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Secrets of the Fallen Necropolis


Rolling from the Wilderness of Vision
to the Mediterranean Sea, waves of fog
engulf noctilucent clouds
in the pitch-black darkness
of yet another moonless autumn night.

Thieves and vagabonds gather in the valley
in search of treasures left by kings of antiquity.
Some find gold in the fabled necropolis;
others discover silver, sapphires,
and indecipherable scroll fragments
among the flurries of falling leaves.

Most adventurers find themselves pyrited:
that there’s no way out
once they’ve passed the ruins
of the civilization’s greatest known temple.

Only one man has ever entered and left this place alive.

The scattered shells of scarab beetles
glimmer a brass and ruby path
to the heart of the temple,
where it is said the treasure lies.

Those who have turned away from their thirst for wealth
claim a man-eater prowls that labyrinth of limestone
for hearts blacker than its own,
blacker than the black-blood roses
found here and here alone.

It is also said greedy ghosts haunt
the gnarls of nettles and strangler figs
that continue to parasitize the musty skeletons
of the long-dead, once-mighty oak trees
that still divide the edifice into distinct sections.

Many of the hallways reek of decay,
their walls covered in mildew
and the floors wet with blackened soil
composed of rat guano and rotten leaves, except
for the one
that leads to the heart of the ruins;
it’s the one that ruins your heart.

All who walk through the Black-and-Gold Scarab Door,
are bound to their desires and the necropolis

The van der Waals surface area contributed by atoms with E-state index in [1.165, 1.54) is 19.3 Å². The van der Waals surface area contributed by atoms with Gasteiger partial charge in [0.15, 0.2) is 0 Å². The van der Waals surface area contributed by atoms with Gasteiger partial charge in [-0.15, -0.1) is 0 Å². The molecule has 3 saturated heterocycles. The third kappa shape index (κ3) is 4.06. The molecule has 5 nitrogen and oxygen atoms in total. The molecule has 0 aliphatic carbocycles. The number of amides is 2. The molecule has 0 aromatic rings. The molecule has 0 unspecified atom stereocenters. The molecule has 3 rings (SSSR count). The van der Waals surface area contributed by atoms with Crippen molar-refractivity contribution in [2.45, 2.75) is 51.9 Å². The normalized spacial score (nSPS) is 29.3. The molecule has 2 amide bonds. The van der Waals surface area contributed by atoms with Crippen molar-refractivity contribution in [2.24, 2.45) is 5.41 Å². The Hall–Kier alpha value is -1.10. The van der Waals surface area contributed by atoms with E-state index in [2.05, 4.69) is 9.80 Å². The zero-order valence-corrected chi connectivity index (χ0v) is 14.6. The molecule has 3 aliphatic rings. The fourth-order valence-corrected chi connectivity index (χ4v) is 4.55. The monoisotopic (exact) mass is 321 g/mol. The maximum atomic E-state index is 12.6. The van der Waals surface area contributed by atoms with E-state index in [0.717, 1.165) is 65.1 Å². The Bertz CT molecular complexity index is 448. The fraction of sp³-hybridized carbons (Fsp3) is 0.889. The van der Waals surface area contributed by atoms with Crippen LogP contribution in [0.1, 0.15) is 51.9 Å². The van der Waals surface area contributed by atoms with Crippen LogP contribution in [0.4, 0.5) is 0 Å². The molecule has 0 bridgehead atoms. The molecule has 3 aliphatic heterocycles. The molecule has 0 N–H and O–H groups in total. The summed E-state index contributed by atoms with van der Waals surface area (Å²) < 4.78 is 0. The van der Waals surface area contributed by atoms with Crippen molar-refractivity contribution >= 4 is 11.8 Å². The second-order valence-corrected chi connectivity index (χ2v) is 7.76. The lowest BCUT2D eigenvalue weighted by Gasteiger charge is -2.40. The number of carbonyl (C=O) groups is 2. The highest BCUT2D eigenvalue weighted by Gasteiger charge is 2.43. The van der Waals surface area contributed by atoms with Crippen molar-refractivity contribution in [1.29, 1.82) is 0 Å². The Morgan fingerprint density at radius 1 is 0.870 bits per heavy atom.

and charged with treason against them.

They that enter this room never return as they are,
even if they do, and may be,
it is written on the wall in Aramaic.

It is said that guests are greeted with miasma
when the predator gazes from afar.
Its obsidian, opalescent eyes are soul-piercing halos
that relentlessly sift through the toxic haze
until your breath turns against you
and you subconsciously-but-willfully
exchange the treasures of your heart
for the treasures of the temple.

“Your riches have become your poverty!
the monster exclaimed to the man in the beginning,
the only one who escaped with his freedom.

“Or, at least, that is what I should have said.
Leave now – I cannot touch even the hairs on your head
because you sought the only treasure that is white as snow.
I cannot give you what you seek,
for reasons that you by now should already know.”

He then disappeared into the shadows;
the free man ran
through the sunlit autumn leaves
out of the necropolis as quickly as he could.

He stumbled on a cornerstone,
then righted himself.
He was able to read the plaque
that revealed the identity
of the mysterious place.

“This is no sacred necropolis.
There is no temple to be found.
This is the Great Library of Alexandria,
one of the Seven Wonders of the World,
believed to have been
burned to the ground
more than two thousand years ago!”

“Thank God!” the man addressed a group of people in Jerusalem this morning, “It is better to have true faith in Him than to possess all the knowledge in the world!”

The truth is absolute: it is only black or white. However, one must trust the truth in order to believe it. That is where true faith comes in: it is faith in the truth. You trust the truth and believe it is true. But there is only one person who is always true, faithful, trustworthy, and worth believing – Jesus Christ, God Himself.”

The crowd mourned the preacher’s closing remarks. They booed him. Many called him a lunatic. Some threw stones and yelled blasphemy (or muttered it to themselves). Most simply left him and walked back to complacency.

“Good riddance,” they proclaimed as they did so.

“May God bless you”, he replied as he waved goodbye to everyone.

The remnant was enthralled by his teaching. They shouted, “Good riddance to Alexandria. Hallelujah!”

He smiled and told us the following, “Show them grace, just as you have been shown grace by the Father in Heaven.”

As he walked away from us, we realized that he was right.
From that point forward, we chose to do the following.

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